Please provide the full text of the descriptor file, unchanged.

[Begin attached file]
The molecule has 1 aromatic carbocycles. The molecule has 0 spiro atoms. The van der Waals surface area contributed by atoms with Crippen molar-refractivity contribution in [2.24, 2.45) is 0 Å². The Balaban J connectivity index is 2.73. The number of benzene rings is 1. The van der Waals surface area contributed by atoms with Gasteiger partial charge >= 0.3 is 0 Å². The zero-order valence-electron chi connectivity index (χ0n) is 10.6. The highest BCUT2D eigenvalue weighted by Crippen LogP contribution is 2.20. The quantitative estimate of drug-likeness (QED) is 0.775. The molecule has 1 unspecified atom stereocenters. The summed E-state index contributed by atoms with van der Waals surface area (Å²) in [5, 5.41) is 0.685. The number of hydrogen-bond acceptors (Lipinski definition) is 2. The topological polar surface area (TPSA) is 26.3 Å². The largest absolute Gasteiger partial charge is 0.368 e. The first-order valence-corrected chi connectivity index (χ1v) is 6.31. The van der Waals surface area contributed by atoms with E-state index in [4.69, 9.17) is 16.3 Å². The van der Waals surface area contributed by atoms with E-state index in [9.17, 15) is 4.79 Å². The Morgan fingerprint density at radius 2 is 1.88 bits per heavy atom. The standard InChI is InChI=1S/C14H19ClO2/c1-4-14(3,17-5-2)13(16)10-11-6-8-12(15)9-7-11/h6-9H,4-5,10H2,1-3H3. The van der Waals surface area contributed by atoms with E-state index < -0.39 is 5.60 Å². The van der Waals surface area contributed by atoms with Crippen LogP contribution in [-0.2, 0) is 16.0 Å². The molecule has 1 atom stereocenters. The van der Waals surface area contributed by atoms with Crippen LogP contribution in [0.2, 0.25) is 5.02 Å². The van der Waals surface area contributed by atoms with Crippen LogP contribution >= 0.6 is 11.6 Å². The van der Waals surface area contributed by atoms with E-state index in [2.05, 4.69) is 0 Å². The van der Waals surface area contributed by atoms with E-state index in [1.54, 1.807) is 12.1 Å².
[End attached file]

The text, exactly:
The molecule has 1 aromatic carbocycles. The molecule has 0 spiro atoms. The van der Waals surface area contributed by atoms with Crippen molar-refractivity contribution in [2.24, 2.45) is 0 Å². The Balaban J connectivity index is 2.73. The number of benzene rings is 1. The van der Waals surface area contributed by atoms with Gasteiger partial charge >= 0.3 is 0 Å². The zero-order valence-electron chi connectivity index (χ0n) is 10.6. The highest BCUT2D eigenvalue weighted by Crippen LogP contribution is 2.20. The quantitative estimate of drug-likeness (QED) is 0.775. The molecule has 1 unspecified atom stereocenters. The summed E-state index contributed by atoms with van der Waals surface area (Å²) in [5, 5.41) is 0.685. The number of hydrogen-bond acceptors (Lipinski definition) is 2. The topological polar surface area (TPSA) is 26.3 Å². The largest absolute Gasteiger partial charge is 0.368 e. The first-order valence-corrected chi connectivity index (χ1v) is 6.31. The van der Waals surface area contributed by atoms with E-state index in [4.69, 9.17) is 16.3 Å². The van der Waals surface area contributed by atoms with E-state index in [9.17, 15) is 4.79 Å². The Morgan fingerprint density at radius 2 is 1.88 bits per heavy atom. The standard InChI is InChI=1S/C14H19ClO2/c1-4-14(3,17-5-2)13(16)10-11-6-8-12(15)9-7-11/h6-9H,4-5,10H2,1-3H3. The van der Waals surface area contributed by atoms with E-state index < -0.39 is 5.60 Å². The van der Waals surface area contributed by atoms with Crippen LogP contribution in [-0.2, 0) is 16.0 Å². The molecule has 1 atom stereocenters. The van der Waals surface area contributed by atoms with Crippen LogP contribution in [0.2, 0.25) is 5.02 Å². The van der Waals surface area contributed by atoms with Crippen LogP contribution >= 0.6 is 11.6 Å². The van der Waals surface area contributed by atoms with E-state index in [2.05, 4.69) is 0 Å². The van der Waals surface area contributed by atoms with E-state index in [1.54, 1.807) is 12.1 Å².